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September 22, 2003

THREE QUESTIONS FOR THE SOYBEAN MARKET

November 2003 soybean futures traded to about $5.10 in late July as the market reflected expectations of a record U.S. soybean crop near 3 billion bushels.  Since then, the price of that contract has increased sharply, reaching about $6.48 in early trading on September 22.  The price rally has been in response to lower production expectations.

The September USDA Crop Production report forecast the 2003 harvest at 2.643 billion bushels, the smallest since 1996.  Early yield reports have generally been on the low side, creating expectations of a lower production forecast in October.  November futures have established the highest contract high since the 1999 contract reached a high of $6.80.  With U.S. soybean supplies at the lowest level in seven years, the market has become pretty dicey.  Prices over the next few months will reflect three important fundamental factors.

First, and of immediate importance, is the actual size of the 2003 crop.  Given the nature of the 2003 growing season, it is not surprising that yields from early maturing varieties are low.  The question is how much did late August rains in the eastern and southern growing areas benefit later maturing varieties?  Opinions differ widely, but it would not be surprising to see near normal yields from those varieties in eastern growing areas.  Many western and northern growing areas did not receive as much late season rainfall, so that yield prospects there are lower for the later maturing varieties.  Only time will tell if the USDA’s September report captured actual yield prospects.  Historically, there has been no correlation between production forecast changes in September and changes in October.  On average, since 1970, the crop forecast in September  has differed from the estimate in January following harvest by 4 percent.  The “error” has ranged from near zero to 9.5 percent.

The second fundamental factor is the rate of consumption of the 2003 U.S. crop.  If the crop is near 2.64 billion bushels, and the minimum year-ending stocks level is about 5 percent of consumption, use during the 2003-04 marketing year would be limited to about 2.654 billion bushels.  That would be about 170 million bushels less than consumed during the 2002-03 marketing year (after the 2002-03 consumption estimate is corrected for the apparent underestimate of the size of the 2002 crop).  The USDA has projected a 60 million bushel reduction in the domestic crush and a 100 million bushel reduction in U.S. soybean exports.  The question is, when will the pace of consumption begin to fall in line with available supplies?

Soybean exports during the first 2.5 weeks of the 2003-04 marketing year were about 4 million less than during the same period last year.  However, unshipped sales as of September 11 totaled 311 million bushels, compared to 228 million on the same date last year.  All major customers, except Mexico, have booked more soybeans than at this time last year.  The rapid pace of export sales to date magnifies the significance of a smaller crop.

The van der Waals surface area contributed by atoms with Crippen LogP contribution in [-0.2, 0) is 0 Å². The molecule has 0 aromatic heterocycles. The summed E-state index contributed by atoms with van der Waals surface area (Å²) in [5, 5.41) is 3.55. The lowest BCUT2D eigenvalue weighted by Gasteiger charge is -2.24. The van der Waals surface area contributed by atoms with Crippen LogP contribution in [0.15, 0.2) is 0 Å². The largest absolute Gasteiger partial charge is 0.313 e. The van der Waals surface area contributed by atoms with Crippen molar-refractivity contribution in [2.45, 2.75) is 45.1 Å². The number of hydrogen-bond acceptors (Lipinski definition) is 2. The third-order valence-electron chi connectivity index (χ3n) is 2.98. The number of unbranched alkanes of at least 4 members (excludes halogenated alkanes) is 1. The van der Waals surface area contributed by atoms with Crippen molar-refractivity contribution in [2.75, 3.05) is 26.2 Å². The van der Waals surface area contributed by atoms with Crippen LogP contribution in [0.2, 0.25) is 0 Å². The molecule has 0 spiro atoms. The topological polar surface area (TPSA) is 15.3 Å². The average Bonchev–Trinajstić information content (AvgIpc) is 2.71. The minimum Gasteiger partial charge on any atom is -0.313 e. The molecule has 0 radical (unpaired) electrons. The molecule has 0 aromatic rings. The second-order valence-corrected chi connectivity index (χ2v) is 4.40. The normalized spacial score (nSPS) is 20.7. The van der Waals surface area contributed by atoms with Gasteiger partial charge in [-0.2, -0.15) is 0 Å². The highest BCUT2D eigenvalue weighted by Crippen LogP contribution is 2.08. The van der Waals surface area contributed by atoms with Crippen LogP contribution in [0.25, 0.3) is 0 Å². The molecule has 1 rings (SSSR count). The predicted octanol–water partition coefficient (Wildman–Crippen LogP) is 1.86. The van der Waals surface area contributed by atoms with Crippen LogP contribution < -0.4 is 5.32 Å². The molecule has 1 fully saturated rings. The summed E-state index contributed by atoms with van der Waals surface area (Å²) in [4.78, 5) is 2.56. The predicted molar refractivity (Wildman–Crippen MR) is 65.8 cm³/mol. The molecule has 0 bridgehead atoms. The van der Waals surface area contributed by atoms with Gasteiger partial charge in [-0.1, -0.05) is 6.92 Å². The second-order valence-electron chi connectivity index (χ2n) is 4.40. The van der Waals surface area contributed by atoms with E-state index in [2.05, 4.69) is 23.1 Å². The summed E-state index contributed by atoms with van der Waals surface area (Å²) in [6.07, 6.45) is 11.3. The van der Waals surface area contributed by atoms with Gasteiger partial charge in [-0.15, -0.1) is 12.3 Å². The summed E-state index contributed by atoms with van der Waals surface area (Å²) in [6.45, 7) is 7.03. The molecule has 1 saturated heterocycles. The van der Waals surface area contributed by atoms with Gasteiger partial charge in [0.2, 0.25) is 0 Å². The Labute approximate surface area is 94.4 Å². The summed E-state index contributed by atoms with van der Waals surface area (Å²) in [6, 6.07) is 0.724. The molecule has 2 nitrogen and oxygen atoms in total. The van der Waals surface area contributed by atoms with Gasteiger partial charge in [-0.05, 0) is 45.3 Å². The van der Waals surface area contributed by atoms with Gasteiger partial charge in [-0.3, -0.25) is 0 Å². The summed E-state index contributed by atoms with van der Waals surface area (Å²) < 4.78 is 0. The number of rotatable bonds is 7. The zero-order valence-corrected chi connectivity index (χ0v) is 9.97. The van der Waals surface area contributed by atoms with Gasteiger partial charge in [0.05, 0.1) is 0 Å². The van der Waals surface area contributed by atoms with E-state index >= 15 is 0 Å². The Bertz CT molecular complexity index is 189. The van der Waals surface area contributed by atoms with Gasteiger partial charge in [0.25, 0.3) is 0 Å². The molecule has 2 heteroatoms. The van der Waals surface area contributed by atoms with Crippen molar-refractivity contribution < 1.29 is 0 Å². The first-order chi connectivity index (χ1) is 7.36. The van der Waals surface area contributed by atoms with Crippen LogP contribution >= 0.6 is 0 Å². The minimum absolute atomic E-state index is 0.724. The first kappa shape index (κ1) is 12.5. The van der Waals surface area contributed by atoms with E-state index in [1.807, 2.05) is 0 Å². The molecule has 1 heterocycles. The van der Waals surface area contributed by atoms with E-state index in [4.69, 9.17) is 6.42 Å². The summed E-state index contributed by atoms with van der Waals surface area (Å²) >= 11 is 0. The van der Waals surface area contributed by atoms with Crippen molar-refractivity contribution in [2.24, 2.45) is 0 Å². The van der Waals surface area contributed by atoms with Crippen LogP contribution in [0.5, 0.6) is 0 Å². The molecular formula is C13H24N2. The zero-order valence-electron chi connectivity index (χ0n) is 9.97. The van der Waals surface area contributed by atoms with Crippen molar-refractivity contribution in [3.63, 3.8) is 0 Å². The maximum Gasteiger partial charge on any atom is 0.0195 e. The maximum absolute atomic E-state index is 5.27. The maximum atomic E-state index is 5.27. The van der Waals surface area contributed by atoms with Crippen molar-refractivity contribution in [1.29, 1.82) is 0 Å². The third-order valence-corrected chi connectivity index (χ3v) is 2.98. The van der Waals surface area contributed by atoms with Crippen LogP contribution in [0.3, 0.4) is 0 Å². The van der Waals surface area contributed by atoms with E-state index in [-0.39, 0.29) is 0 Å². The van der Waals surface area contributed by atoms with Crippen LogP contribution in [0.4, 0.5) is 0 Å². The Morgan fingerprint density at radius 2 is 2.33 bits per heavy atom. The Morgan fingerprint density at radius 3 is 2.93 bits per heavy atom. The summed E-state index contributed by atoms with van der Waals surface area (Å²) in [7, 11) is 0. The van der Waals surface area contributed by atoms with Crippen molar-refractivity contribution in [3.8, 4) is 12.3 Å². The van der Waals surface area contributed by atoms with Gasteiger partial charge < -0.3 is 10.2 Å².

The third fundamental factor, very much related to the second factor, is the potential size of the 2004 South American soybean crop.  The size of that crop will have an impact on the demand for U.S. soybeans and soybean products.  In its September report, the USDA forecast an 8.7 percent increase in soybean area in Brazil, a 4.8 percent increase in area in Argentina, and a 6.9 percent increase in Paraguay.  Combined area in those three countries is expected to increase by 7.1 percent.  For the past two years, soybean area in Brazil has expanded by 17.4 percent and 12.5 percent, respectively.  Area in Argentina  increased by 9.6 percent and 10.5 percent, respectively.  The recent increase in soybean prices may encourage a larger than forecast increase this year, as additional acreage is shifted from other crops to soybeans.  The question, then, is what will the average South American soybean yield be in 2004?  The average was record large in 2003, with new records established in Brazil and Paraguay and the 1998 record equaled in Argentina.  The USDA has forecast a 1 percent decline in the average South American yield in 2004.  Production there is forecast at 3.57 billion bushels, nearly 200 million bushels larger than the 2003 harvest.  An increase of that size would offset the smaller crop in the U.S.

With considerable uncertainty on both the supply and demand side of the U.S. soybean situation, pricing decisions are difficult.  Increasingly, the soybean market is developing  a “short-crop” pattern, with prices moving higher, basis strengthening, and inverses in the futures market growing into the harvest period.  Historically, short crop years have produced some of the better pricing opportunities near harvest time.


Issued by Darrel Good
Extension Economist
University of Illinois

  

Department of Agricultural and Consumer Economics    College of Agricultural, Consumer and Environmental Sciences
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